The Beacon

Fact of the Day: Humpback Whale

Humpback Whale (credit: Wanetta Ayers)

Today’s FOTD is about the humpback whale. These giants grow up to 50 feet long and weigh up to 40 tons. They are highly migratory and spend their summers feeding in the nutrient-rich polar waters and travel to tropical waters to breed.

There is little food for humpbacks in the warm waters of the tropics so they essentially live off their fat reserves, which they build up during their summers in the polar waters.

Humpbacks are baleen whales, which means they have plates that filter out food from the water rather than having teeth. They eat krill, plankton, and small schooling fish, like herring or mackerel.  Humpbacks often feed by using a technique called “bubble-netting.”  Working in teams, they encircle a school of fish and create a wall of bubbles around the fish, which confuses and frightens the fish into an even tighter group. The whales then attack their prey from below, taking huge mouthfuls of fish at a time.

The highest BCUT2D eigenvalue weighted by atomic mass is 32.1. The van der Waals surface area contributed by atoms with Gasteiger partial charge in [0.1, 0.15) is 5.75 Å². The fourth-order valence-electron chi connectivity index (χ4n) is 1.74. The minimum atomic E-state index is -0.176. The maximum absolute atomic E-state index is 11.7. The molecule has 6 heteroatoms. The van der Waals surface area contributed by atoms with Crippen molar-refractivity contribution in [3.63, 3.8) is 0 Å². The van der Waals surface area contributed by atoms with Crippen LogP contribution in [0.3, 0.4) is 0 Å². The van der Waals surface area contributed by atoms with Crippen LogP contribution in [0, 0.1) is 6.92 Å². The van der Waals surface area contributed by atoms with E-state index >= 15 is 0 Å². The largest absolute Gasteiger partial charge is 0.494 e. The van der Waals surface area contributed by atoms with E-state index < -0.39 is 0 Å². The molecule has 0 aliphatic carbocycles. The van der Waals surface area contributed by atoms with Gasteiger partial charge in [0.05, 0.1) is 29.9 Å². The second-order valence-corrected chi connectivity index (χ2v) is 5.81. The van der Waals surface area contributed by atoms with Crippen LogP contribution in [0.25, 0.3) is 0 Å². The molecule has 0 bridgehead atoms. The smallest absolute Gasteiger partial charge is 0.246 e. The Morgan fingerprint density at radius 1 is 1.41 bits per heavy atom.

In order to orchestrate such elaborate feedings, humpback whales use their unique style of communication.  Humpbacks have large variation in their communication, from long, melodic songs to short clicks to slapping the surface of the water with their large fins. 

For more on these and other amazing marine animals check out Oceana.org/Explore!

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